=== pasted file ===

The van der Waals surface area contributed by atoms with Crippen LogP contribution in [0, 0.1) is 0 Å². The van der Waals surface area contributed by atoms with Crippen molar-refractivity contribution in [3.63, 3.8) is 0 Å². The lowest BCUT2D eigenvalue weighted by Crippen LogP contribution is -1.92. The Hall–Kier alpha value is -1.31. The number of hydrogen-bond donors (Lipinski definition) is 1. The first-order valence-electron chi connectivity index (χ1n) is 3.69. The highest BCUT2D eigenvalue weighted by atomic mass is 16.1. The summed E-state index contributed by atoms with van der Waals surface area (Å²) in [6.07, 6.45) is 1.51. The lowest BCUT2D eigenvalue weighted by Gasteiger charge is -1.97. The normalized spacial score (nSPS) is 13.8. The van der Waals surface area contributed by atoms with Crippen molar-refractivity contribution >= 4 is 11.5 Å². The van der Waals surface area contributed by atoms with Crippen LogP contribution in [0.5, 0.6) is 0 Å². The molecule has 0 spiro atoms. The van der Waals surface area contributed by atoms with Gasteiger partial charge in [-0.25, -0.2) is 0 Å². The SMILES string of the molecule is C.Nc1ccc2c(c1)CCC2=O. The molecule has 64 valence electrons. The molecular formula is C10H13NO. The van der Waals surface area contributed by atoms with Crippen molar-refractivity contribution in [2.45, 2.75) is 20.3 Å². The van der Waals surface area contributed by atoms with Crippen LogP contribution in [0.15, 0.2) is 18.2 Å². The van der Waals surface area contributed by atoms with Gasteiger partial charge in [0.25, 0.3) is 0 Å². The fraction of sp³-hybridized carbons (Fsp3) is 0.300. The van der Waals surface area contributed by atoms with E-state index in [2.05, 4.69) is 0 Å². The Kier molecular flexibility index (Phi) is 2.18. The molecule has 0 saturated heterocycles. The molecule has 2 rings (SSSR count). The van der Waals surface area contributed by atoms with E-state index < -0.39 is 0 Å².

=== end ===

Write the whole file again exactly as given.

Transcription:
The van der Waals surface area contributed by atoms with Crippen LogP contribution in [0, 0.1) is 0 Å². The van der Waals surface area contributed by atoms with Crippen molar-refractivity contribution in [3.63, 3.8) is 0 Å². The lowest BCUT2D eigenvalue weighted by Crippen LogP contribution is -1.92. The Hall–Kier alpha value is -1.31. The number of hydrogen-bond donors (Lipinski definition) is 1. The first-order valence-electron chi connectivity index (χ1n) is 3.69. The highest BCUT2D eigenvalue weighted by atomic mass is 16.1. The summed E-state index contributed by atoms with van der Waals surface area (Å²) in [6.07, 6.45) is 1.51. The lowest BCUT2D eigenvalue weighted by Gasteiger charge is -1.97. The normalized spacial score (nSPS) is 13.8. The van der Waals surface area contributed by atoms with Crippen molar-refractivity contribution >= 4 is 11.5 Å². The van der Waals surface area contributed by atoms with Crippen LogP contribution in [0.5, 0.6) is 0 Å². The molecule has 0 spiro atoms. The van der Waals surface area contributed by atoms with Gasteiger partial charge in [-0.25, -0.2) is 0 Å². The SMILES string of the molecule is C.Nc1ccc2c(c1)CCC2=O. The molecule has 64 valence electrons. The molecular formula is C10H13NO. The van der Waals surface area contributed by atoms with Crippen molar-refractivity contribution in [2.45, 2.75) is 20.3 Å². The van der Waals surface area contributed by atoms with Crippen LogP contribution in [0.15, 0.2) is 18.2 Å². The van der Waals surface area contributed by atoms with Gasteiger partial charge in [0.25, 0.3) is 0 Å². The fraction of sp³-hybridized carbons (Fsp3) is 0.300. The van der Waals surface area contributed by atoms with E-state index in [2.05, 4.69) is 0 Å². The Kier molecular flexibility index (Phi) is 2.18. The molecule has 0 saturated heterocycles. The molecule has 2 rings (SSSR count). The van der Waals surface area contributed by atoms with E-state index < -0.39 is 0 Å².